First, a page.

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Austin, Robert (1825–1905)

by Glen McLaren

This article was published in Australian Dictionary of Biography, Supplementary Volume, (MUP), 2005

Robert Austin (1825-1905), explorer, surveyor and engineer, was born on 31 December 1825 at Wanstead House, Epping Forest, Essex, England, son of James Gardner Austin, architect, and his wife Mary Ann, née Pole. With his parents and brother James, Robert arrived at Australind, Western Australia, in the Island Queen in December 1840. Joining the surveyor-general's department in 1847, over the next fifteen years Austin carried out extensive fieldwork. He surveyed the Toodyay-Northam areas and was included in a number of expeditions—such as that of B. F. Helpman—but was remembered primarily for his exploration of the Murchison and Gascoyne regions.

Starting out from Northam on 10 July 1854, the party he led was dogged by disaster. On 21 August several horses ate poisonous native plants and died in agony in ensuing days; more were found dead a week later. Austin was compelled to discard much equipment and press on partly unmounted in an unforgiving environment. One of the men, Charles Farmer, accidentally shot himself on 19 September and died eight days later. Subsequently, the remainder battled dangerous salt marshes and poor feed for the horses. With temperatures rising rapidly, meagre surface water supplies were evaporating by the day.

Eventually, on 29 October, when approximately one hundred miles (160 km) from the mouth of the Gascoyne River, they came to a standstill. The horses had not drunk for two days. On his return from a reconnoitre Austin found, as he reported:

the whole of the party stripped and buried in the sand under the shade of their blankets thrown over a bush, and our horses standing up with their heads under their masters' blankets, too thirsty to feed . . . the men were drinking their own and the horses' urine, and a native I captured and kept to find water, as he knew the country, did the same, saying we should all die if I persisted in pushing on.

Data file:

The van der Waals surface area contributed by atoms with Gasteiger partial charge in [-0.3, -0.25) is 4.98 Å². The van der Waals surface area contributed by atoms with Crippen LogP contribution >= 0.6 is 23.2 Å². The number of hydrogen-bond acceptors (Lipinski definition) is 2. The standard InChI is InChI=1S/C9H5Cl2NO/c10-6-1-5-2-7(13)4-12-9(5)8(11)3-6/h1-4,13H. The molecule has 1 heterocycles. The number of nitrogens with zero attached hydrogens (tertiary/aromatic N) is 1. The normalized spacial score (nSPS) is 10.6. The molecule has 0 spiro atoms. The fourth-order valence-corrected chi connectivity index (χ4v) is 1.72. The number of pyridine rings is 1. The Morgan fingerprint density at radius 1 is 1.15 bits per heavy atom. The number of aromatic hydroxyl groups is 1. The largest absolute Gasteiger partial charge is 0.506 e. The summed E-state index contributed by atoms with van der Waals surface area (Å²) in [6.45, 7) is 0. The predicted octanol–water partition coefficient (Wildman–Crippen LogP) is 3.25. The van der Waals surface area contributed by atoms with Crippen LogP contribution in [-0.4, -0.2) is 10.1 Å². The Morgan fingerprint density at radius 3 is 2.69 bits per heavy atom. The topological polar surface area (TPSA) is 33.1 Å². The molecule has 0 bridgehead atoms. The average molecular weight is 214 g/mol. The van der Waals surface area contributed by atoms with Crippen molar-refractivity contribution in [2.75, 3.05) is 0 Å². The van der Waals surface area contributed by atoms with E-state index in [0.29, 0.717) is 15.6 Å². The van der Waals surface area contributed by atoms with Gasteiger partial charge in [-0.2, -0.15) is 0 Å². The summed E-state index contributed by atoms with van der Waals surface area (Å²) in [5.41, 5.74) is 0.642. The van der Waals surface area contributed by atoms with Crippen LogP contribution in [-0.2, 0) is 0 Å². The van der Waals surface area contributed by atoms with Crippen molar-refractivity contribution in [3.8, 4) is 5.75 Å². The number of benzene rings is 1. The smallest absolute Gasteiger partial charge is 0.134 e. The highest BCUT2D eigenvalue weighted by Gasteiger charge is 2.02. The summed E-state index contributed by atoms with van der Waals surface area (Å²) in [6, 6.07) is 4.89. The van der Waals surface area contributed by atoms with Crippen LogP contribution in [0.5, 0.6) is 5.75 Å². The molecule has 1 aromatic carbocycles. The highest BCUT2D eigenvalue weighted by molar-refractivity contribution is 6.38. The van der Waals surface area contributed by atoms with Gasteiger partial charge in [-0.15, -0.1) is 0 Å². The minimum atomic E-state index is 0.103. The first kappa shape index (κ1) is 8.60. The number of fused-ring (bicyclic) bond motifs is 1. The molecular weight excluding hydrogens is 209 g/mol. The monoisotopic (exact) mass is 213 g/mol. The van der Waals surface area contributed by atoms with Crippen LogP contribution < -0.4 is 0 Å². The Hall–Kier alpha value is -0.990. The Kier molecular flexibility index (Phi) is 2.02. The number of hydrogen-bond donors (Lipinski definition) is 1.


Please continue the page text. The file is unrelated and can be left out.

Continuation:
Austin had no option but to retreat some thirty-seven miles (59 km) to the last waterhole and then to return to Port Gregory, arriving on 25 November. In the course of the journey he had found and named Mount Magnet. He also reported indications of gold in the Murchison region, but his claim for recognition of its discovery was never acknowledged.

A month after resigning in April 1860, Austin was appointed surveyor, second class, in the Queensland Surveyor-General's Department. He was promoted to surveyor first class in January 1861. Eight months later he became a commissioner of crown lands and in May 1862 secured the position of engineer of roads for the southern district. 0n 22 October 1862 at St John's Church of England, North Brisbane, he married Sophia Catherine Douglas; they were to have ten children. By the late 1880s he appears to have transferred entirely to metropolitan civil engineering and surveying operations. In June 1891 he was appointed sergeant-at-arms to the Legislative Assembly. Due to economic depression, he was dismissed in August 1893. Austin died alone in bed on 24 February 1905 at Thornborough, Queensland, and was buried in the local cemetery. His wife, four daughters and two sons survived him. Lake Austin, Western Australia, was named after him.

Select Bibliography

  • J. S. Battye (ed), The History of the North West of Australia (Perth, 1915)
  • West Australian, 8 June 1896, p 5
  • Western Australian Dept of Lands, exploration diaries, PR5441, v 4, pp 347-50 (State Library of Western Australia)
  • Austin papers (State Library of Western Australia).

Citation details

Glen McLaren, 'Austin, Robert (1825–1905)', Australian Dictionary of Biography, National Centre of Biography, Australian National University, http://adb.anu.edu.au/biography/austin-robert-12777/text23053, published in hardcopy 2005, accessed online 25 October 2014.

This article was first published in hardcopy in Australian Dictionary of Biography, Supplementary Volume, (MUP), 2005

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